“The people have voted for the Bolivarian socialist project” “Long live the socialist revolution!”

Shortly after the polling stations closed, Chavez came out onto the balcony to speak to the masses celebrating a historic victory. He stressed that the people had voted for "Venezuelan Socialism". The situation could not be more favourable for the completion of the revolution. We have entered a decisive stage.

Under an absolute deluge, Chavez celebrates the victory together with hundreds of thousands of supporters from the people's balcony.

Well after ten o'clock in the evening, under an absolute downpour, President Chavez came out onto the People' Balcony - that he himself has rebaptised as of today as the Balcony of the People's Victory - to address the hundreds of thousands of supporters who had come out massively onto the streets of Caracas after the polling stations had closed.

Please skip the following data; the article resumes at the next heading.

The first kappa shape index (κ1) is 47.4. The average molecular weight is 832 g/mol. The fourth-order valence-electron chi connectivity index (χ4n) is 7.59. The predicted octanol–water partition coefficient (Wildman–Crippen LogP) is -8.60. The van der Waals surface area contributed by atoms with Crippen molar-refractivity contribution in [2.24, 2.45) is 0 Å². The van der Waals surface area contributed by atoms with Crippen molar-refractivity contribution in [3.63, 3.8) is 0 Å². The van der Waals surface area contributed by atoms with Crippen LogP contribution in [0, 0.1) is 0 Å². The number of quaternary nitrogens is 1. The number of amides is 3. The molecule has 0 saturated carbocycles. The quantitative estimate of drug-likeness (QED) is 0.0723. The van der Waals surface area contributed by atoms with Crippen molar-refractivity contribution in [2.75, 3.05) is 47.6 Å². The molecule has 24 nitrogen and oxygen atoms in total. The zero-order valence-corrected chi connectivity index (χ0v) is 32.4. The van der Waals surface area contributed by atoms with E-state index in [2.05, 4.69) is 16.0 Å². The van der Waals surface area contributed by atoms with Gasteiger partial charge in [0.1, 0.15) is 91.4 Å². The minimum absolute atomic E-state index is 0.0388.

"Long live the Socialist Revolution!"

Before speaking, as is his usual custom on great occasions, Chavez sang the national anthem, "Glory to the brave people" accompanied by hundreds of thousands of voices that came together as one. "Long live the Socialist Revolution!" shouted Chavez who was visibly moved and also completely soaked through by the time he had finished singing. He was surrounded by the ministers of the Bolivarian government, the President of the National Assembly, Cilia Flores and some of his daughters. The slogan of "Uh Ah Chávez no se va", [Uh Ah, Chavez is not going] rose up from the hearts of hundreds of thousands of people. "Long live this rain as well, long live the people's victory!" "Victory, victory, the people's victory" replied the people.